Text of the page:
Cyprian of Carthage (200-258AD), while suffering banishment, writes a letter to three of his church members (Nemesian, Felix, and Lucius), who were sent to work… in the mines as punishment for their faith. Cyprian, who by all accounts, should be the recipient of letters of encouragement, writes one himself to his fellow suffering Christians. He writes, “That you have been grievously beaten with clubs, and have been initiated by that punishment in your Christian confession, is a thing not to be lamented. The body of a Christian trembles not on account of clubs: all his hope is in the wood (i.e., the cross of Christ). The servant of Christ acknowledges the emblem of his salvation: redeemed by wood to eternal life, by this wood he is advanced to his crown. O happy feet, shackled indeed at present with fetters, ye will quickly finish a glorious journey to Christ! Let malice and cruelty bind you as they please, ye will soon pass from earth and its sorrows to the kingdom of heaven. In the mines ye have not a bed on which the body may be refreshed; nevertheless, Christ is your rest and consolation: your limbs are fatigued with labour, and have only the ground to lie on; but so to lie down, when you have Christ with you, is no punishment. Filth and dirt defile your limbs, and ye have no baths at hand; but remember, ye are inwardly washed from all uncleanness: your allowance of bread is but scanty; be it so, ‘man doth not live by bread alone, but by the word of God: ye have no proper clothes to defend you from the cold; but he who has put on Christ, is clothed abundantly. How will all these deformities be compensated with honour proportioned to the disgrace! What a blessed exchange will be made of this transient punishment for an exceeding and eternal glory!… And though your travail be great, yet is the reward greater, which is most certain to follow: for God, beholding and looking down upon them that confess his name, in their willing mind approveth them, in their striving helpeth them, in their victory crowneth them; rewarding that in us which he hath performed, and crowning that which he hath perfected in us.”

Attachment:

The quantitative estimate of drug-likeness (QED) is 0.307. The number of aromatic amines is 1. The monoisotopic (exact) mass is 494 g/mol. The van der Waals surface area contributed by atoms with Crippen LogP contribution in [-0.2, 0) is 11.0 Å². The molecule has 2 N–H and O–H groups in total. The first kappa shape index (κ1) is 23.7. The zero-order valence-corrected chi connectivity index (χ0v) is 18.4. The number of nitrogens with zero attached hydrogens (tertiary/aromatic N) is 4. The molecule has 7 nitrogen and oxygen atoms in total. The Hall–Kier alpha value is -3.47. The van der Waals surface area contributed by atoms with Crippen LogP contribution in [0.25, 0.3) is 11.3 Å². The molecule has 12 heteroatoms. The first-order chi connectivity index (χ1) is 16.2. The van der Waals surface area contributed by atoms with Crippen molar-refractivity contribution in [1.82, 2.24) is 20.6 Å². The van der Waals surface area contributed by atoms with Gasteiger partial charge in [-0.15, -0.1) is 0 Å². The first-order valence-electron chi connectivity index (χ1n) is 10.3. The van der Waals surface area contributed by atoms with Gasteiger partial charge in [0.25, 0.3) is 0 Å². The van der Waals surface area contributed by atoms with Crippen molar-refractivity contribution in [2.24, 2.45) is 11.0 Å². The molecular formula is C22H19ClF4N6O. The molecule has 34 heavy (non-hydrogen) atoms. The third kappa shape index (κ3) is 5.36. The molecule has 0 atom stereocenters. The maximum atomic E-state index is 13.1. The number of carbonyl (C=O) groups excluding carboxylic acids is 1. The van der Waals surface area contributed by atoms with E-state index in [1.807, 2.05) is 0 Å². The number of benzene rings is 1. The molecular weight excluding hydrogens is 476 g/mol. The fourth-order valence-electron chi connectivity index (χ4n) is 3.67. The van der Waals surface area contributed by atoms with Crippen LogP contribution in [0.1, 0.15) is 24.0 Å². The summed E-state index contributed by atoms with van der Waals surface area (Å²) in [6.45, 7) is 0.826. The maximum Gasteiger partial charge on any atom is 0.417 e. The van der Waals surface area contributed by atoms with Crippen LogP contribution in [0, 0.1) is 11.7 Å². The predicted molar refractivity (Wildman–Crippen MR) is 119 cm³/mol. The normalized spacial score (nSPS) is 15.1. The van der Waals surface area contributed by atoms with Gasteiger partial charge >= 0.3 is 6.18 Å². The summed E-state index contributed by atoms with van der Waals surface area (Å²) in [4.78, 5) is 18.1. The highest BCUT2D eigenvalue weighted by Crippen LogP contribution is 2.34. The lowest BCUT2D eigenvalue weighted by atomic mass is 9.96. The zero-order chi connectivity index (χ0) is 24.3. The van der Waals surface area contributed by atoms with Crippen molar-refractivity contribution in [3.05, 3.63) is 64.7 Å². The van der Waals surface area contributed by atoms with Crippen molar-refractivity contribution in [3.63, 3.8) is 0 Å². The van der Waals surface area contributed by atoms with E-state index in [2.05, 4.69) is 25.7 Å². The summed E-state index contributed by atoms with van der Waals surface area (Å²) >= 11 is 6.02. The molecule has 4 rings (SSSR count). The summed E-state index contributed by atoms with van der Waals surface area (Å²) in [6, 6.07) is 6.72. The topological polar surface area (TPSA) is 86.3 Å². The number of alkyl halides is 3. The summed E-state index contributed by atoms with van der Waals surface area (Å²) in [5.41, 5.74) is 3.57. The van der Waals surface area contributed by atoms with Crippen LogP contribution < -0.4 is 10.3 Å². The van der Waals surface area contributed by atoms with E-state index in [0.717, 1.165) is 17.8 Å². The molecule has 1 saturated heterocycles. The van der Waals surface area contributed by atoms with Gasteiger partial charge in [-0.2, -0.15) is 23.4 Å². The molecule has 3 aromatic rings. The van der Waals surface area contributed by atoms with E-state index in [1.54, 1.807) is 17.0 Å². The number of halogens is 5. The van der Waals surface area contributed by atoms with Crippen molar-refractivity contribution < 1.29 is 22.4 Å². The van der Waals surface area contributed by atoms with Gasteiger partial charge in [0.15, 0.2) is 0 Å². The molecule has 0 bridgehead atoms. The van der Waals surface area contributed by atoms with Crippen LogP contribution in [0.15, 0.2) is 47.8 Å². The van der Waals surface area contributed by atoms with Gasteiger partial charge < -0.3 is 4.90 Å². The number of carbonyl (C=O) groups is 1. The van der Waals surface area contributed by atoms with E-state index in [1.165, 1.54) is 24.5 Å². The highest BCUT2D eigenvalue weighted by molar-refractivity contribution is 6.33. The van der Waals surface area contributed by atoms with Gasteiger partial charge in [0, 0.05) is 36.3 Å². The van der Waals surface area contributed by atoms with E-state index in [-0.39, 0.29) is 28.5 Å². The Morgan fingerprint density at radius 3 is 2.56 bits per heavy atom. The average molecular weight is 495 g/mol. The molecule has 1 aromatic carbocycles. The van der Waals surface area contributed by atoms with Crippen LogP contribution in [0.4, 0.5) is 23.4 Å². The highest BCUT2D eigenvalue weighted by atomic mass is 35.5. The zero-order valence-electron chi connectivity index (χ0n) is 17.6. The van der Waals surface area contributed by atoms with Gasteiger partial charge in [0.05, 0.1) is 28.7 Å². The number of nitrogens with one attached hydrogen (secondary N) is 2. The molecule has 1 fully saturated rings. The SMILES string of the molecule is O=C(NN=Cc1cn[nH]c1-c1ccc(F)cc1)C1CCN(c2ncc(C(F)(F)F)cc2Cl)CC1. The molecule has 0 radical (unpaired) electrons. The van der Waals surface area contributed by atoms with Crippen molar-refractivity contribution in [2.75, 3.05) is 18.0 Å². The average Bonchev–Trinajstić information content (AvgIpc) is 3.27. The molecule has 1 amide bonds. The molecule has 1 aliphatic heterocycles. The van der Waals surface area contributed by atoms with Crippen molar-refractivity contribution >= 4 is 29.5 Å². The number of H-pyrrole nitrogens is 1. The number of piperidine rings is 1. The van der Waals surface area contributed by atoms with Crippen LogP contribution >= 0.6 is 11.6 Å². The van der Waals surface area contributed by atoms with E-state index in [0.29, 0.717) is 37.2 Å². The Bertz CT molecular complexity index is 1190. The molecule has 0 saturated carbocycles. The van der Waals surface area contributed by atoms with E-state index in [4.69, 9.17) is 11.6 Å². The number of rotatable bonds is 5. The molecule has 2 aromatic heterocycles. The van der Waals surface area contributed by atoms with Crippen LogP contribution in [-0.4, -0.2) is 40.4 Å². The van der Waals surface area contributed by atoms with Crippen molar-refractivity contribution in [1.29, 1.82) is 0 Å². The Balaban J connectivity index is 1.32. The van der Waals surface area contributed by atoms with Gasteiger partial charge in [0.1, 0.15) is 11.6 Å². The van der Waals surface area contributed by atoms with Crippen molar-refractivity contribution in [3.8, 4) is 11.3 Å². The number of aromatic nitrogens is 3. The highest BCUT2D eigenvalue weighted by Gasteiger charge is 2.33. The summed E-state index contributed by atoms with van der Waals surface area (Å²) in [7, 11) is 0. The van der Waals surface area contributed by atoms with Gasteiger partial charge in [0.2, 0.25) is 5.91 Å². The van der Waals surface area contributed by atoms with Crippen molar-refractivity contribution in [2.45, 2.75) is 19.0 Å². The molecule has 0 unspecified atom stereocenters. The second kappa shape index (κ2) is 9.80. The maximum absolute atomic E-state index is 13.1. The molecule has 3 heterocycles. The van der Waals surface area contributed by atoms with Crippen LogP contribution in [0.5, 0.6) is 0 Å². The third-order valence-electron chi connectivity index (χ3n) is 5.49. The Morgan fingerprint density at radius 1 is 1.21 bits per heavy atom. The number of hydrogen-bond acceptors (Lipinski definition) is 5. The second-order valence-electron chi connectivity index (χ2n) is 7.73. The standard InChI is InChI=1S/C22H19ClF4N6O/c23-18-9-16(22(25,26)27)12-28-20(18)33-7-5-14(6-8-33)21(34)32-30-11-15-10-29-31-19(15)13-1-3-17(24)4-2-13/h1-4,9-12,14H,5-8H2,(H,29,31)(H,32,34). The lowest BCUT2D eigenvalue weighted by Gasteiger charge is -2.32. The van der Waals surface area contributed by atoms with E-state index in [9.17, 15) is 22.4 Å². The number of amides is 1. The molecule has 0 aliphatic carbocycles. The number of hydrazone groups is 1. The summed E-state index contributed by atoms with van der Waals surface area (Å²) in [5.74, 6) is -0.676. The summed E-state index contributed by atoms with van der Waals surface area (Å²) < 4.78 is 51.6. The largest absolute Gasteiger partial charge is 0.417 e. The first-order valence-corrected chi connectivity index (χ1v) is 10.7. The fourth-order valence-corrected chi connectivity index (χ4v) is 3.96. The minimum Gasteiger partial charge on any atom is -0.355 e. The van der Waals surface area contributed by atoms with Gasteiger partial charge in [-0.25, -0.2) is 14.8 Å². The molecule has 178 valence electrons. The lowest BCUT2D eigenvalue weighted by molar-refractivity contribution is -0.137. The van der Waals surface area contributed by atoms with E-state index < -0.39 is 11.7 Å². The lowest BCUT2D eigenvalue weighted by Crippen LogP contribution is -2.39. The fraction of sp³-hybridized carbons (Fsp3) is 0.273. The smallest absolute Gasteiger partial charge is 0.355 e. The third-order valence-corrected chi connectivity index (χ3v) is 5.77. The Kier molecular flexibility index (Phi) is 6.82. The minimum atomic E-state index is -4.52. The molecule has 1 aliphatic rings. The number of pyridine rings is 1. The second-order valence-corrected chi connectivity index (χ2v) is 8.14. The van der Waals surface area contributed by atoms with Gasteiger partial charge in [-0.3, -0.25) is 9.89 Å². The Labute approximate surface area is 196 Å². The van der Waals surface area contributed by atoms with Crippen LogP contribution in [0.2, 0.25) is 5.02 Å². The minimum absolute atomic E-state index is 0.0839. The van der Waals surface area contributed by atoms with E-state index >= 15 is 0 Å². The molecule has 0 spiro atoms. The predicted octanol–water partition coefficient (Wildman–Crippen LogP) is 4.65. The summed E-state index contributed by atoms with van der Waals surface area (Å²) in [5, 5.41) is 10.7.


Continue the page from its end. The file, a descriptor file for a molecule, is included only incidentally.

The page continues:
Thanks to Andy Underhile.